Learning how to manage your audio in OBS is one of the most important aspects of being a media-oriented content creator. In this article, you’ll learn the basics of audio device management, which will ensure greater control over your audio for all future projects.
There are a few steps involved in this, so take it slow, and without further ado, let’s begin!
The First Steps to managing OBS audio properly
The first step to this process is actually kind of counter-intuitive. You are actually disabling all of your audio devices added in the traditional means. Don’t worry though, This is a necessary first step to achieving a greater control over your audio.
- Click settings
- Click Audio
- Set all devices to “Disabled”
Confused yet? That’s okay, I’ll explain why I had you do this.
In OBS, we have what is known as a Scene and Source manager. A scene is essentially a “template of sources”, which is used to create different preset layouts for your content. These can be a live stream, YouTube Video, or other forms of media content creation. These pre-defined templates serve to allow what sources show up where…including your audio sources!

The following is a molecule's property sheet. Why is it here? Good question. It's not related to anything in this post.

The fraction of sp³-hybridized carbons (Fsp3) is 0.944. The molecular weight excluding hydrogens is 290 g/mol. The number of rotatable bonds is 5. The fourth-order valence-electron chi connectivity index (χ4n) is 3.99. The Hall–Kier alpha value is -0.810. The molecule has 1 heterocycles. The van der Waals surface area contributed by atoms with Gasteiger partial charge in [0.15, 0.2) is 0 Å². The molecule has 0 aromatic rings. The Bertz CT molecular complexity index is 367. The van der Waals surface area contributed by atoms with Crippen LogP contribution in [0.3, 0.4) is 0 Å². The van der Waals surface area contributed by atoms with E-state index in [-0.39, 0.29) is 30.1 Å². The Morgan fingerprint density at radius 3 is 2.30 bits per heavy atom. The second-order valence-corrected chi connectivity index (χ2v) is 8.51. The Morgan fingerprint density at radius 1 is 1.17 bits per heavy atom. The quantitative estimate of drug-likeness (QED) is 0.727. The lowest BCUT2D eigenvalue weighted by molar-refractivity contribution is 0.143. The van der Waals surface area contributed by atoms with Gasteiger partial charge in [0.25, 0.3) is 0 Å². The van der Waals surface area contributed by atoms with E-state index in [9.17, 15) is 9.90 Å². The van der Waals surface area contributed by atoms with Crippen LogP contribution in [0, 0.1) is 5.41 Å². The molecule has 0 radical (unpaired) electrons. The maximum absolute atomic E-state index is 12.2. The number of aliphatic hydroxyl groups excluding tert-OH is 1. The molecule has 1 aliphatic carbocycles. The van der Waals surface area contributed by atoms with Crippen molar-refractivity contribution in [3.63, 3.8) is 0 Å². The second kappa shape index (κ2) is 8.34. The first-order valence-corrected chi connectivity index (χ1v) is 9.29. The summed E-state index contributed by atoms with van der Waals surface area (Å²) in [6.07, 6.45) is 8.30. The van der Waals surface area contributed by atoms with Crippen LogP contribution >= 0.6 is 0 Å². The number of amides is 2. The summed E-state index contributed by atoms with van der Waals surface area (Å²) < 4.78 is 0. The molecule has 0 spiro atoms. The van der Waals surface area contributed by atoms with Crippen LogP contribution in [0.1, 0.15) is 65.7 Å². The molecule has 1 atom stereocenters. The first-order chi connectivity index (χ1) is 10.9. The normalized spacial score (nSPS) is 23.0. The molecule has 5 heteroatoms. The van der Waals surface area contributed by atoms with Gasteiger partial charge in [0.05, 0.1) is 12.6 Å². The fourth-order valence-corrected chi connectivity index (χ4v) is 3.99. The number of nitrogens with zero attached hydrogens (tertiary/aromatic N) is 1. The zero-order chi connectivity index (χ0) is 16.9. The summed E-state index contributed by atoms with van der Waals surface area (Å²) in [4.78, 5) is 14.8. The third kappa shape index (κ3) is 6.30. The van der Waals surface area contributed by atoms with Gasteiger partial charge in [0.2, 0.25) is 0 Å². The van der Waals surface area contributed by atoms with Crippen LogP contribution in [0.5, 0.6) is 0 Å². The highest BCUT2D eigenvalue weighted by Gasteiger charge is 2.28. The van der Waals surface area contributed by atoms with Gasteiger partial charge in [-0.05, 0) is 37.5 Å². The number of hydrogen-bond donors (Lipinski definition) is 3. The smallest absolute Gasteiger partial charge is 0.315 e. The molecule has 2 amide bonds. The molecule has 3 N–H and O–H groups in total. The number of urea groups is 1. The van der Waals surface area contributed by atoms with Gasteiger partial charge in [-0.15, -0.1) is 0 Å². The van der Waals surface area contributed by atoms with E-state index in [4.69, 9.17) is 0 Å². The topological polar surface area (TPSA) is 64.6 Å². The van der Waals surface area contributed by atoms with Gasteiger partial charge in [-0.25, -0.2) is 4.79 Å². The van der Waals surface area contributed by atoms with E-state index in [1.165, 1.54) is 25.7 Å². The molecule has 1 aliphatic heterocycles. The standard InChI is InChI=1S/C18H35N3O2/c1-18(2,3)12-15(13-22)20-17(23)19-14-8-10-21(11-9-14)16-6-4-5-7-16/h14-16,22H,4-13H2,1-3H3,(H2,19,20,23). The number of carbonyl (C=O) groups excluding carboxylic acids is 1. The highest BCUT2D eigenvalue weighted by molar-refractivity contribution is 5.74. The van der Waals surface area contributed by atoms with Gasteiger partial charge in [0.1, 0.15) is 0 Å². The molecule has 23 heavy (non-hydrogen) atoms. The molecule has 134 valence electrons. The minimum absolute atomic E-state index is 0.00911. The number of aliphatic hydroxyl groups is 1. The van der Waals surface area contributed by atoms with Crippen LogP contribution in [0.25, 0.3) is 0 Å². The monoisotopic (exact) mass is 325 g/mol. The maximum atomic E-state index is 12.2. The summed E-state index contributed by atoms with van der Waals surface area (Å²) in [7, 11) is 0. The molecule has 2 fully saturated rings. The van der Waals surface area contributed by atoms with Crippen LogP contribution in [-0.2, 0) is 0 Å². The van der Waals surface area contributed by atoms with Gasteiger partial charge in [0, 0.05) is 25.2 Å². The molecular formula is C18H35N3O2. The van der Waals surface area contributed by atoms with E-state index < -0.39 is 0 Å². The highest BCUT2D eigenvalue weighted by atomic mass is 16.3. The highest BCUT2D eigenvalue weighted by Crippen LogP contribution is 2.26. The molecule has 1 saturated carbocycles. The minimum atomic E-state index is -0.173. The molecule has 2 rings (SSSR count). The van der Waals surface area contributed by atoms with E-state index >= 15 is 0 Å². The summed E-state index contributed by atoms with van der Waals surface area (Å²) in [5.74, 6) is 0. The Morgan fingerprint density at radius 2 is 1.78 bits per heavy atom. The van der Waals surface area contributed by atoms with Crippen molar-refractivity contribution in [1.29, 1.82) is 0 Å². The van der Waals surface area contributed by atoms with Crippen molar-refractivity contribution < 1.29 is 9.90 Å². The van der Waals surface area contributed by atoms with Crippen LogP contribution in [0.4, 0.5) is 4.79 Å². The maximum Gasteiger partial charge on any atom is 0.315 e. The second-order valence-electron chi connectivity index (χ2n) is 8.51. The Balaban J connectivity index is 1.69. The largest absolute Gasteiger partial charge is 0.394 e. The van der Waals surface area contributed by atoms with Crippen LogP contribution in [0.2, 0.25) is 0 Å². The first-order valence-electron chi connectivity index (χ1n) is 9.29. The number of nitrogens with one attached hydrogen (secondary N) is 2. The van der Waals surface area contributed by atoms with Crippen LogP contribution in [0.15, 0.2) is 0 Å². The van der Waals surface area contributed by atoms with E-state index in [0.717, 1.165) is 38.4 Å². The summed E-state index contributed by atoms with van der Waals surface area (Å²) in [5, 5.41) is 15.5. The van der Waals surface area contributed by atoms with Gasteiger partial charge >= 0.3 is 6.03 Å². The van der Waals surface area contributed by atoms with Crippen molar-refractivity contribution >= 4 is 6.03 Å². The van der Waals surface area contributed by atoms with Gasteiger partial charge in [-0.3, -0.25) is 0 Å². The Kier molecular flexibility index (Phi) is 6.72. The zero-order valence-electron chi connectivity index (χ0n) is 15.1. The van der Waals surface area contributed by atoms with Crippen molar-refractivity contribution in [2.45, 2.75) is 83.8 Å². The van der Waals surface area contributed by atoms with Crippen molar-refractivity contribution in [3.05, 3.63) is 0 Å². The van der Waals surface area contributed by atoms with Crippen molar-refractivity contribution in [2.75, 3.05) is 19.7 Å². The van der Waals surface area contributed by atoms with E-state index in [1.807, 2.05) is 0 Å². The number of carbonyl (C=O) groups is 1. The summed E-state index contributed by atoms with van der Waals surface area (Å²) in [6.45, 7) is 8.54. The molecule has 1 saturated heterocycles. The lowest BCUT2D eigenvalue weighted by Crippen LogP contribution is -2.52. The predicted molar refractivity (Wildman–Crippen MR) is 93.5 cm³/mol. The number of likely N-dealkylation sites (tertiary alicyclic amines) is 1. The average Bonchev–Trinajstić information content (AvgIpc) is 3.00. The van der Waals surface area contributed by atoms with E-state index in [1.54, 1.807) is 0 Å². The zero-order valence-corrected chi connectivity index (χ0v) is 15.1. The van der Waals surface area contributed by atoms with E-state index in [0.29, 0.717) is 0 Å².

There is a special type of source, which you will be utilizing to make adding your audio to various scenes extremely simple. This feature is exceptionally powerful and gives you a new level of control over your scenes. But we first need to create the scene we will be adding.
Create an Audio Devices Scene for your audio sources
For this next part, I want you to create a dedicated scene that will carry all of your commonly used audio sources.
Let’s name it “Common Audio Devices”.
You can change the name of that to whatever you prefer, I just like to call it that.
Within this scene, you will be adding five separate sources, with one of them being an Audio input Capture source. The remaining sources will all be Audio Output Capture sources.
- Your Microphone Source as the only Audio Input Device. The rest will be Audio Output Device sources.